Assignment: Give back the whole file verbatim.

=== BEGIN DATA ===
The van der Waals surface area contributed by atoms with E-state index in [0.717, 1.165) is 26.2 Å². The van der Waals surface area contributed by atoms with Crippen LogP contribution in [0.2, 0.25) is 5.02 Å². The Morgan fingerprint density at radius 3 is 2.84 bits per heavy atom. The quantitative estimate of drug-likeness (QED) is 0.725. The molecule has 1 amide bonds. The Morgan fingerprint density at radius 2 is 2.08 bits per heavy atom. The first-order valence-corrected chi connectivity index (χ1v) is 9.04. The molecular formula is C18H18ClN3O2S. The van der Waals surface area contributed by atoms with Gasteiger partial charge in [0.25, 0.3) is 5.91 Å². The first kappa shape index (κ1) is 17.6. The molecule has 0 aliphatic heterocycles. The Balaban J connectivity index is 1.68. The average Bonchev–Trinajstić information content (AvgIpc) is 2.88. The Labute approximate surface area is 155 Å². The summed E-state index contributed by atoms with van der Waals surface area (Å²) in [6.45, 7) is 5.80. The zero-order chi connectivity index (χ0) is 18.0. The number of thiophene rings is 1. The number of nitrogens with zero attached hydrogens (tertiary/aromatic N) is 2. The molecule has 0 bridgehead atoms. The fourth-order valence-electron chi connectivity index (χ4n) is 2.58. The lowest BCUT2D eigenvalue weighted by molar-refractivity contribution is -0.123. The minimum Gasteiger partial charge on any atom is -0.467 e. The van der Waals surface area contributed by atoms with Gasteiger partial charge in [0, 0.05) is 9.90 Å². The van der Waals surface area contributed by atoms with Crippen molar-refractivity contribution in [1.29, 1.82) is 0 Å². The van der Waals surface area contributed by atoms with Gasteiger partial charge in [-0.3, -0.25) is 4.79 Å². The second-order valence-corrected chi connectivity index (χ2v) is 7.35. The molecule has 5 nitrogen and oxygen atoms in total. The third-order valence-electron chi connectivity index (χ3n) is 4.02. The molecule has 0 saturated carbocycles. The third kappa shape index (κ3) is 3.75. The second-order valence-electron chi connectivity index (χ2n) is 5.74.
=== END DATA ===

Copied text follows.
The van der Waals surface area contributed by atoms with E-state index in [0.717, 1.165) is 26.2 Å². The van der Waals surface area contributed by atoms with Crippen LogP contribution in [0.2, 0.25) is 5.02 Å². The Morgan fingerprint density at radius 3 is 2.84 bits per heavy atom. The quantitative estimate of drug-likeness (QED) is 0.725. The molecule has 1 amide bonds. The Morgan fingerprint density at radius 2 is 2.08 bits per heavy atom. The first-order valence-corrected chi connectivity index (χ1v) is 9.04. The molecular formula is C18H18ClN3O2S. The van der Waals surface area contributed by atoms with Gasteiger partial charge in [0.25, 0.3) is 5.91 Å². The first kappa shape index (κ1) is 17.6. The molecule has 0 aliphatic heterocycles. The Balaban J connectivity index is 1.68. The average Bonchev–Trinajstić information content (AvgIpc) is 2.88. The Labute approximate surface area is 155 Å². The summed E-state index contributed by atoms with van der Waals surface area (Å²) in [6.45, 7) is 5.80. The zero-order chi connectivity index (χ0) is 18.0. The number of thiophene rings is 1. The number of nitrogens with zero attached hydrogens (tertiary/aromatic N) is 2. The molecule has 0 bridgehead atoms. The fourth-order valence-electron chi connectivity index (χ4n) is 2.58. The lowest BCUT2D eigenvalue weighted by molar-refractivity contribution is -0.123. The minimum Gasteiger partial charge on any atom is -0.467 e. The van der Waals surface area contributed by atoms with Gasteiger partial charge in [0, 0.05) is 9.90 Å². The van der Waals surface area contributed by atoms with Crippen molar-refractivity contribution in [1.29, 1.82) is 0 Å². The van der Waals surface area contributed by atoms with Gasteiger partial charge in [-0.3, -0.25) is 4.79 Å². The second-order valence-corrected chi connectivity index (χ2v) is 7.35. The molecule has 5 nitrogen and oxygen atoms in total. The third-order valence-electron chi connectivity index (χ3n) is 4.02. The molecule has 0 saturated carbocycles. The third kappa shape index (κ3) is 3.75. The second-order valence-electron chi connectivity index (χ2n) is 5.74.